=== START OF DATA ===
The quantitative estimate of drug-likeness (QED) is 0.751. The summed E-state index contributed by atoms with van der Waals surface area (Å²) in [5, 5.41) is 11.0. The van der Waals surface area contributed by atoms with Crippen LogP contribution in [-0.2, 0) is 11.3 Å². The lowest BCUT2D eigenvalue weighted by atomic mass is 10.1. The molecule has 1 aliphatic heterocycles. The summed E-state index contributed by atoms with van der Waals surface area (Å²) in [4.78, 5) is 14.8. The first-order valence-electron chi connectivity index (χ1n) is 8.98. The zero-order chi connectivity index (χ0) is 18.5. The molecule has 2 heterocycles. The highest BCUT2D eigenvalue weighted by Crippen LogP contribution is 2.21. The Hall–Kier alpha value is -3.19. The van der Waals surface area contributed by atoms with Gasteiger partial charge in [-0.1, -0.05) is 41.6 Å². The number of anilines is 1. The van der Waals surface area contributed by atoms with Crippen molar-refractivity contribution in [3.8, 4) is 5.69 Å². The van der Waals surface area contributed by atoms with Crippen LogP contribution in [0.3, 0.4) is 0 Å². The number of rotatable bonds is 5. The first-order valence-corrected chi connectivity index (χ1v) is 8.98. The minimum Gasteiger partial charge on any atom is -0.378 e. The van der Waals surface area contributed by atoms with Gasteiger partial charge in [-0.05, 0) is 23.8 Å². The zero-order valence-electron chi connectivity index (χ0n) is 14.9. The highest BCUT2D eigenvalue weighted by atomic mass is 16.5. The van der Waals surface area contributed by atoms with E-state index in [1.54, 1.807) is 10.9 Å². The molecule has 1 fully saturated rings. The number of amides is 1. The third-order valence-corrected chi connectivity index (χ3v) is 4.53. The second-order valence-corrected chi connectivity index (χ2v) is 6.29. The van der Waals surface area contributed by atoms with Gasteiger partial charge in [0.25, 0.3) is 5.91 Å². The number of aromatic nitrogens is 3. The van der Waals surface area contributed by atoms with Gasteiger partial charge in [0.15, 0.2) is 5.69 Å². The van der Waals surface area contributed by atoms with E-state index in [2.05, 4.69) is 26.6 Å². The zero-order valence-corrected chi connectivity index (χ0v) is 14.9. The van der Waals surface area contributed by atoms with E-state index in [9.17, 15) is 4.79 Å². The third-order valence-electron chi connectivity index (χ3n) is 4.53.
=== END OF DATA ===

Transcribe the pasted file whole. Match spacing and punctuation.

The quantitative estimate of drug-likeness (QED) is 0.751. The summed E-state index contributed by atoms with van der Waals surface area (Å²) in [5, 5.41) is 11.0. The van der Waals surface area contributed by atoms with Crippen LogP contribution in [-0.2, 0) is 11.3 Å². The lowest BCUT2D eigenvalue weighted by atomic mass is 10.1. The molecule has 1 aliphatic heterocycles. The summed E-state index contributed by atoms with van der Waals surface area (Å²) in [4.78, 5) is 14.8. The first-order valence-electron chi connectivity index (χ1n) is 8.98. The zero-order chi connectivity index (χ0) is 18.5. The molecule has 2 heterocycles. The highest BCUT2D eigenvalue weighted by Crippen LogP contribution is 2.21. The Hall–Kier alpha value is -3.19. The van der Waals surface area contributed by atoms with Gasteiger partial charge in [-0.1, -0.05) is 41.6 Å². The number of anilines is 1. The van der Waals surface area contributed by atoms with Crippen molar-refractivity contribution in [3.8, 4) is 5.69 Å². The van der Waals surface area contributed by atoms with Crippen LogP contribution in [0.3, 0.4) is 0 Å². The number of rotatable bonds is 5. The first-order valence-corrected chi connectivity index (χ1v) is 8.98. The minimum Gasteiger partial charge on any atom is -0.378 e. The van der Waals surface area contributed by atoms with Gasteiger partial charge in [-0.05, 0) is 23.8 Å². The zero-order valence-electron chi connectivity index (χ0n) is 14.9. The highest BCUT2D eigenvalue weighted by atomic mass is 16.5. The van der Waals surface area contributed by atoms with E-state index in [1.54, 1.807) is 10.9 Å². The molecule has 1 fully saturated rings. The number of amides is 1. The third-order valence-corrected chi connectivity index (χ3v) is 4.53. The second-order valence-corrected chi connectivity index (χ2v) is 6.29. The van der Waals surface area contributed by atoms with Gasteiger partial charge in [0.25, 0.3) is 5.91 Å². The number of aromatic nitrogens is 3. The van der Waals surface area contributed by atoms with Gasteiger partial charge in [0.15, 0.2) is 5.69 Å². The van der Waals surface area contributed by atoms with E-state index in [2.05, 4.69) is 26.6 Å². The zero-order valence-corrected chi connectivity index (χ0v) is 14.9. The van der Waals surface area contributed by atoms with E-state index in [9.17, 15) is 4.79 Å². The third-order valence-electron chi connectivity index (χ3n) is 4.53.